Hyouge Mono Episode 7
What this is about: Watching all of the anime shows so you don’t have to! For more information about me and my reviews, click here for details on what I am reviewing.
Series Premise: Hyouge Mono is a televised weekly anime series started in April 2011, based on the prize-winning manga series by Yoshihiro Yamada. Set in sixteenth century Japan, Furuta Sasuke is conflicted by his loyalty to his master, and his undying appreciation of tea.
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Episode Summary: After Sasuke’s risky attempt to storm the castle fails, he survives the battle but ends up receiving but a small reward for his loyalty and efforts. Frustrated by his inability rise in the ranks so that he can truly afford his expensive tastes, Sasuke jumps at any opportunity as he sees his window for advancement closing as Nobunaga moves to consolidate his power. Meanwhile, Sennou and Akechi are plotting against Nobunaga, and Sasuke appears to be nothing more than an unwitting, oblivious pawn in a much larger military/political chess match.
My Impressions: I have to admit that I’ve been negligent in keeping up on reviews, I actually watched this more than a month ago but been lazy in writing up anything about it, so many of the details are hazy.
In particular, the rather fine-pointed political intrigue as the vainglorious Nobunaga appears on a path to take a downfall at the hands of his “allies” escape me (I really should watch this on a more frequent basis so the details are not dulled with time). Even though this is a fictional story, it appears to be solidly based on one of the most important turning points in Japanese history, with fictional representations of real-world figures. I’m sure that any Japanese schoolchild could easily foresee where this is all heading, but I remain blissfully unaware of historical events, so it is all unfolding to my eyes for the first time…much like the current events swirling around Sasuke himself.
And that is really the heart of the series anyway. Sure, there’s a fairly complex web of deceit being woven by the power-hungry Sennou and his allies in Akechi and Mitsuhide — but what makes it enjoyable is to watch Sasuke traipse unaware through it all, being played for the fool without realizing it, nothing more than a mere pawn being leveraged by the real power players and completely oblivious. Loyal to a fault, he has his own agenda based on his own unsatiated greed and desires. One would think that such naked ambition would eventually lead to his downfall, but somehow Sasuke seems to land on his feet despite himself, and I expect him keep bumbling through major Japanese historical events.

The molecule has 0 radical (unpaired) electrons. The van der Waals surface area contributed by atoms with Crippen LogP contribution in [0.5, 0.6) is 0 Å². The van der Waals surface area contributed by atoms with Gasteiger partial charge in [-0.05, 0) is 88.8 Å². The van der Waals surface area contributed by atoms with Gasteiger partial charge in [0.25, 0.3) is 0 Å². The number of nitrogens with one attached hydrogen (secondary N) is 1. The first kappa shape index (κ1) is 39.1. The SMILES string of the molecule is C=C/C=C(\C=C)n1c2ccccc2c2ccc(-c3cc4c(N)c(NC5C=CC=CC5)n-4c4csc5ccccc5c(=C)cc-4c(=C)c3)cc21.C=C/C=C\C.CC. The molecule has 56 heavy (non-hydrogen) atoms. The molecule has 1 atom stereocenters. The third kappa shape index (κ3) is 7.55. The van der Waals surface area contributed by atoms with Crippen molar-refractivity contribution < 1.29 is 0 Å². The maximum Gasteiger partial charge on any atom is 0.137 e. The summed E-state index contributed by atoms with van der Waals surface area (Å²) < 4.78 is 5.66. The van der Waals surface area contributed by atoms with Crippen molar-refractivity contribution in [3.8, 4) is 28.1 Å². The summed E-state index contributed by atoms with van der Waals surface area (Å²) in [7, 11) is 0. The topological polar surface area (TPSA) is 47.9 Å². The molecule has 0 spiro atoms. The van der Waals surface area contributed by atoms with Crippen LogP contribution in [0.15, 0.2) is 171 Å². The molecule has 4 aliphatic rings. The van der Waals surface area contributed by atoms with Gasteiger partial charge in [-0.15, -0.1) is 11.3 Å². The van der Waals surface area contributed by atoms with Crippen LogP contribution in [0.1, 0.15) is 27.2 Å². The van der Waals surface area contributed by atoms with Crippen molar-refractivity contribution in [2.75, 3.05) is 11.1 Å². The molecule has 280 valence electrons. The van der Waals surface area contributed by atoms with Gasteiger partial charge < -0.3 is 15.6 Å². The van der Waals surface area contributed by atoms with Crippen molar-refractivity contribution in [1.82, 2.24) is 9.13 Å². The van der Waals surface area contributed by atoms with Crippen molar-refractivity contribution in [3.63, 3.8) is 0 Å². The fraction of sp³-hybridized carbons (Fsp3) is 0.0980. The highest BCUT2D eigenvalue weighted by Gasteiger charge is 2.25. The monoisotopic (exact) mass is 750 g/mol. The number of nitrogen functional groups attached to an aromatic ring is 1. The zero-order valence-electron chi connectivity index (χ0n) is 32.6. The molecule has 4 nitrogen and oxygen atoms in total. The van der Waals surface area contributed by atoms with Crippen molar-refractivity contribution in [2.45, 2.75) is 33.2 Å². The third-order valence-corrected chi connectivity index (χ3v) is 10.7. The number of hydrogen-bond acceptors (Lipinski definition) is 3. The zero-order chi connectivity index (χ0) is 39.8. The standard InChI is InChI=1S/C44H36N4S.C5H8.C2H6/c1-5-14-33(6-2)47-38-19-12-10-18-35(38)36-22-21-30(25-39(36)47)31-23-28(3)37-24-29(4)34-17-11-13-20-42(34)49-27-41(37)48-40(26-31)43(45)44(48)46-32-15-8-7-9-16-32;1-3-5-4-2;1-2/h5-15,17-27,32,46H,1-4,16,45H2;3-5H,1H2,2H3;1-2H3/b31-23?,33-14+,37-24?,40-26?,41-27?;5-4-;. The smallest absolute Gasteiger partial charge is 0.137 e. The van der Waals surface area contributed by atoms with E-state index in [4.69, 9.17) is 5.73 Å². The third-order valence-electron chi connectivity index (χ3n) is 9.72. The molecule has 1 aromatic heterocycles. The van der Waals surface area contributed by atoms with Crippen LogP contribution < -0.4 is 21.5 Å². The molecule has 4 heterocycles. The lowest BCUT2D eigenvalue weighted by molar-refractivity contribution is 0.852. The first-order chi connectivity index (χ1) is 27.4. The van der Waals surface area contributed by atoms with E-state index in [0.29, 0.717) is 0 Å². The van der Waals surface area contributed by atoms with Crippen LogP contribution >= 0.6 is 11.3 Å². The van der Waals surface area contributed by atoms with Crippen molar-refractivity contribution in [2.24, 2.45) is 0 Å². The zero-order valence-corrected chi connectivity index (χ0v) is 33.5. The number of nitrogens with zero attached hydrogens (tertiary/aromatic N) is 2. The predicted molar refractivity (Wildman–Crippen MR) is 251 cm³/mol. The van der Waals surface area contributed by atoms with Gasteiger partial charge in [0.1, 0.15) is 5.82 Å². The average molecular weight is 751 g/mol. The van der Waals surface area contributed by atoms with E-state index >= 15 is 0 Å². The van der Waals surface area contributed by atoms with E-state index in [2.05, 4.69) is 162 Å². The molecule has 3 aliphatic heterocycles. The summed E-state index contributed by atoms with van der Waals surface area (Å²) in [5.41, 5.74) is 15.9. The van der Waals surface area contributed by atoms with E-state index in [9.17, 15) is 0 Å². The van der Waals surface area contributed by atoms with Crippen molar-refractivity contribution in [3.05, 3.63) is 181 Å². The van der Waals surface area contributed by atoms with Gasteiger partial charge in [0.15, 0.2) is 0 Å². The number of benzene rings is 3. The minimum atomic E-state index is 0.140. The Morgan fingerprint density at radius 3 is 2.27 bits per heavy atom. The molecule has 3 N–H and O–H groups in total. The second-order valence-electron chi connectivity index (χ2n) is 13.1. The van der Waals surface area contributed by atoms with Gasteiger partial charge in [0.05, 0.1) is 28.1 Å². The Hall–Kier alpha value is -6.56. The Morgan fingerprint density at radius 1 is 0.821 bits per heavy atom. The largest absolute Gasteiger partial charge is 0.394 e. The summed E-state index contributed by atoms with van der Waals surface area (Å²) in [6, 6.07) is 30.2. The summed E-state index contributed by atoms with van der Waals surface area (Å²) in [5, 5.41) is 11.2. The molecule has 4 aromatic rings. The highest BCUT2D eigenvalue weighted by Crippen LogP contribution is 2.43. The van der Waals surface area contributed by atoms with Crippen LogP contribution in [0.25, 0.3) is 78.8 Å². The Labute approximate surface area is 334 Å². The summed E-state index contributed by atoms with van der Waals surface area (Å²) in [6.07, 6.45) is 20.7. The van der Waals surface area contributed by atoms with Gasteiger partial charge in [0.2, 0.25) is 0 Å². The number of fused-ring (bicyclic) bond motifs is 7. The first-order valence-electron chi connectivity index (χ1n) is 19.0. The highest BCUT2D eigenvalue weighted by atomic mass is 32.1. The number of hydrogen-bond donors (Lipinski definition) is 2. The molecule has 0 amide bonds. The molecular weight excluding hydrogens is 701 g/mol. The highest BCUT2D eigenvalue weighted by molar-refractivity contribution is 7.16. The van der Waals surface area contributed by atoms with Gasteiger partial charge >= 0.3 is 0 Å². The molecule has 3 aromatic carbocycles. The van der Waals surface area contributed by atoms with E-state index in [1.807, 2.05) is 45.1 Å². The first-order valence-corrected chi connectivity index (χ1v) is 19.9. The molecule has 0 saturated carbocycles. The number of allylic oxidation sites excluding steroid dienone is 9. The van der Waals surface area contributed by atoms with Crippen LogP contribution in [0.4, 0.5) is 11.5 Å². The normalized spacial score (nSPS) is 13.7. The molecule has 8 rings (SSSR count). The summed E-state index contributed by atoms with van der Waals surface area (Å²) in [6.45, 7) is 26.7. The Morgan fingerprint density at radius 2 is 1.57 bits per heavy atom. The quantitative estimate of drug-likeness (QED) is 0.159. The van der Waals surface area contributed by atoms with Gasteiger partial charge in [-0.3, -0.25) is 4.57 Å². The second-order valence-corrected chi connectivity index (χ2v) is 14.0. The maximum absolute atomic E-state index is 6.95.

Anyway, I’m not going to get caught up on the minutiae of the major political and military events, and instead keep my focus on Sasuke, the unwitting fool in the grand game. Because without him, Hyouge Mono would be nothing more than a dry and confusing historical drama.
- My earlier reviews:
- Info resources:
Sampling of Online Reviews:
- “There’s no denying that this is one of the stranger and more fascinating anime of recent vintage, but I find it consistently entertaining and worth the wait. I think I could watch 22 minutes of Sosuke’s facial expressions and come away solidly entertained, but Hyouge Mono packs a lot more punch than that.” – Lost in America
- “Hyouge Mono is a work that emphasizes subtlety. This may be a surprising statement as many early reviews remarked upon things like the extreme facial expressions of the main character, Sasuke Furuta. What has become clear as the series progressed…is that Sasuke, though the main character, in terms of much of our perspective on the period, and in terms of providing a center around which the events of the story swirl, is by no means the most astute character.” – Abandoned Factory
- “I wonder where the original author got all his research from? Was he a history professor? An archaeologist? A sociologist? It’s funny, because this sort of research really is far too in-depth, almost to the realms of speculation – Hyouge Mono is this guy’s /life’s work/, if only because of the sheer amount of time you’d need to dedicate to produce such a work.” – O-New